In this article I want to give a brief overview of some of the ways in which Machinima movies can be produced and the tools used to aid that process.
One of the most exciting developments taking place at the moment is nvidia’s Omniverse Machinima which is at the Beta stage of development. It does have quite high system requirements, as might be expected from such a powerful suite of software, but if you are lucky enough to meet the requirements you can download it for free and I’m sure nvidia will be delighted to have you amongst the Beta testers. (Unfortunately my 6yr old PC doesn’t come anywhere near the specs, but I will try to make sure the next one does!).
Similar to the above, but unlike it in that it has been around for many years, is Reallusion’s iClone. Although these type of programmes are really aimed at the more advanced sort of film-maker they do usually have free trial versions which let you see whether they may be useful to you now, or in the future. Reallusion also have Cartoon Animator, specifically designed for 2D animation.
Unreal have always tried to develop a strong relationship with their user-base by providing many excellent free tools for them to use. There are a large number of games using Unreal and if you are thinking of making a film in one of these then the Unreal Engine may be worth looking into. Often recommended as being easier for the beginner is the Unity game engine and a little older, but still a very serviceable movie-making tool, is Valve’s Source Filmmaker, with a very active community to help you on your way. If open-source software appeals to you, then it is worth checking out Torque 3D.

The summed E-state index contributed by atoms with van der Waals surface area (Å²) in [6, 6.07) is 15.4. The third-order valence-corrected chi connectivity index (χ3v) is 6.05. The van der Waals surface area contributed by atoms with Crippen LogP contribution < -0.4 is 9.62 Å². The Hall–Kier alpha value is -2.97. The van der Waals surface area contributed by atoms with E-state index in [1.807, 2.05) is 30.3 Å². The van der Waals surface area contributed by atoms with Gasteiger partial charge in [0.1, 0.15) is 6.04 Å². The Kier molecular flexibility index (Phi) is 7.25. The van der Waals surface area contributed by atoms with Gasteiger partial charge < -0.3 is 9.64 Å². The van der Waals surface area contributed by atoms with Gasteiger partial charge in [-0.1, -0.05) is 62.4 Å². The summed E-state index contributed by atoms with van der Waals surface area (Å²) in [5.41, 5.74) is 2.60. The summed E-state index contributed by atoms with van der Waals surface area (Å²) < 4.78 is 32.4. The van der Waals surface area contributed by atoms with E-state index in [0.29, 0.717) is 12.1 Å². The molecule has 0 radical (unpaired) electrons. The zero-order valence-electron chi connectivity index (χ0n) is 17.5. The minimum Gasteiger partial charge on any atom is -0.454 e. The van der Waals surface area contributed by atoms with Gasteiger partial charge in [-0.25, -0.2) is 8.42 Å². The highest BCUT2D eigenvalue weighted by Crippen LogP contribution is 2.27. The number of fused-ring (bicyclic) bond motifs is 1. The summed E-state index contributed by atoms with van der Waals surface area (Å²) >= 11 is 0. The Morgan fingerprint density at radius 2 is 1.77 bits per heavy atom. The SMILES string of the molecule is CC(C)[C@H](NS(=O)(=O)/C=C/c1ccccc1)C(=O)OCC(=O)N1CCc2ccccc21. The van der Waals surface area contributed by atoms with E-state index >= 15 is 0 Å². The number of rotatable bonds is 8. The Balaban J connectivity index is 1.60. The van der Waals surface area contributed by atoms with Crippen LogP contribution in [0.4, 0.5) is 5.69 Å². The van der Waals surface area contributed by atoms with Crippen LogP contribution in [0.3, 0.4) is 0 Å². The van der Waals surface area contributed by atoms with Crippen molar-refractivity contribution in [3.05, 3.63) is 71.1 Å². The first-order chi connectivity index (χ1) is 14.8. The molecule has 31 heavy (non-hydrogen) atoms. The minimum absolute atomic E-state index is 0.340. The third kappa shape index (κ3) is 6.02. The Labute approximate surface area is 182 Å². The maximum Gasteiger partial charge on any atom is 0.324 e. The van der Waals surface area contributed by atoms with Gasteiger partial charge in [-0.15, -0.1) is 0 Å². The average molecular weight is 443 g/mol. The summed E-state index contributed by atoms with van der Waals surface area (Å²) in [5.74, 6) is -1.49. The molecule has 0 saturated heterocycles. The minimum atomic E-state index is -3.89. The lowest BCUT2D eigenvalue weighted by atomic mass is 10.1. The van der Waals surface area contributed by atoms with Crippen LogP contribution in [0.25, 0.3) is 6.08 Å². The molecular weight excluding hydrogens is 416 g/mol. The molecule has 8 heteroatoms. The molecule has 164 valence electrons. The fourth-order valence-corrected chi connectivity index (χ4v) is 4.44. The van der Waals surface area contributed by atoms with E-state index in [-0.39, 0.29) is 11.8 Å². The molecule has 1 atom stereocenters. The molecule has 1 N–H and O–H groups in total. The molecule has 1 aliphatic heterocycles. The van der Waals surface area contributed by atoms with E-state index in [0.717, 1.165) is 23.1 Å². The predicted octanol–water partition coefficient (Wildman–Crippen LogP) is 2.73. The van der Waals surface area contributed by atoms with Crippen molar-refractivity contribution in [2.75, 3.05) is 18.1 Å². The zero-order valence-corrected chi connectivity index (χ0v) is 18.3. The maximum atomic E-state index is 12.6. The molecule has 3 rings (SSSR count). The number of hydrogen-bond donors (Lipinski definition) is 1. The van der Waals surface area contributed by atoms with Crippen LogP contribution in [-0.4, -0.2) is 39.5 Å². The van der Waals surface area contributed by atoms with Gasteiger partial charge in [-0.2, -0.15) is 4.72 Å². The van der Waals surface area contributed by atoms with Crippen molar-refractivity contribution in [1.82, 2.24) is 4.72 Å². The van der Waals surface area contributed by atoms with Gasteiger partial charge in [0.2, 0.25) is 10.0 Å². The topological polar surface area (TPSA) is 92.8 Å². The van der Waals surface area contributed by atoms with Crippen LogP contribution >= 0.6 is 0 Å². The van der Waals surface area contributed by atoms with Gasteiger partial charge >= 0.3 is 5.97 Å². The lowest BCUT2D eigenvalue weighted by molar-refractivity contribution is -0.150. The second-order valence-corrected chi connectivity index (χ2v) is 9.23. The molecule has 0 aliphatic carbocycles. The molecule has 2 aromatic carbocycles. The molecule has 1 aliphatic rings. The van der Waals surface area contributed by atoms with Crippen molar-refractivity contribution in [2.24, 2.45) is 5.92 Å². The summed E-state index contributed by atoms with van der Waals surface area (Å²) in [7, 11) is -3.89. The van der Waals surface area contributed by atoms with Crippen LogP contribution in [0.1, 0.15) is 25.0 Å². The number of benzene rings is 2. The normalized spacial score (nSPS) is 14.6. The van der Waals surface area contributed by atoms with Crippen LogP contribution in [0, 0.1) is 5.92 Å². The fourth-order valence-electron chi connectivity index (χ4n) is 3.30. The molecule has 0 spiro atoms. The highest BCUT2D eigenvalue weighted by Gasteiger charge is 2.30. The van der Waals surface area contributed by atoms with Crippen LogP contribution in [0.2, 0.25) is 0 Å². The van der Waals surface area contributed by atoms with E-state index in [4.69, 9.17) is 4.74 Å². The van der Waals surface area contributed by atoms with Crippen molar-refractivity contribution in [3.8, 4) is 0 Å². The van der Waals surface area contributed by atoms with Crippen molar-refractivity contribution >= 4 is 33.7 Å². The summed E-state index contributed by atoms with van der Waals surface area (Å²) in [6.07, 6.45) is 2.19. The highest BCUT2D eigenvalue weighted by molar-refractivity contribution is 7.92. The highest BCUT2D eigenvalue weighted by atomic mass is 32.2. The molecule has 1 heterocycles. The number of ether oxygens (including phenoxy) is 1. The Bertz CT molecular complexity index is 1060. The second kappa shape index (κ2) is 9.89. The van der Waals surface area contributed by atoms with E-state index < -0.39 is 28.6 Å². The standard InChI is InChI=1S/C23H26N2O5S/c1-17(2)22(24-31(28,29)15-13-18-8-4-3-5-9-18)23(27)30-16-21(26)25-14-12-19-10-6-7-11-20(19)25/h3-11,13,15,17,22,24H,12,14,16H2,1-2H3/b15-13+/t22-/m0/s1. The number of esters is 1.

Since the early days of Machinima attempts have been made to try and produce a kind of “all-in-one” solution to film-making, and the first of these was The Movies which showed a lot of initial promise, examples of which can be found in the Machinima Archive, but unfortunately is no longer in development, although copies can still be found on the Internet if you want to give it a try. The most famous of these movies was The French Democracy. The film highlights racial discrimination and the part that it played in civil unrest in France in 2005. From around the same period and still very much in development, being used in many different ways from film and media teaching to pre visualisations and film pitching, is Moviestorm which has various package options depending on what you want to use it for.
Most of the above do require a certain amount of experience with animation and for the beginner I think it is best to start with some of the simpler methods which I will describe in more detail below. (If you can’t produce something you are satisfied with in this way then a complicated programme with a steep learning curve is unlikely to improve the situation.) Many good free programmes began life in the Linux community where they were extensively used and tested before being successfully ported to the Windows environment. Some well-known examples are Firefox, Libre Office and the excellent VLC Media Player, which I am highlighting as not only will it play pretty much any type of file you throw at it, but it also has some editing and rendering capabilities, if you dig down into the system. They also have the added advantage that if like me, you enjoy using both types of operating system, you have programmes you are familiar with in both. Other popular programmes in this area include Blender and Gimp.
In the early 2000s there were not many games that had in-built recording facilities, the Sims 2 being a notable exception, which made it an easy and fun option for Machinima. Since then most game developers have recognised the added value that a recording system brings, in no small part helped by the Machinima movement. If the game you want to use doesn’t have such a system then the next best thing is a simple screen-capture programme. Fraps used to be the most popular, but it hasn’t been in development since 2013 and there may be better options available. OBS Studio is a great free alternative. Here is a review and beginners guide to getting started with the settings,
For now I would just like to highlight four very popular games and their respective recording abilities..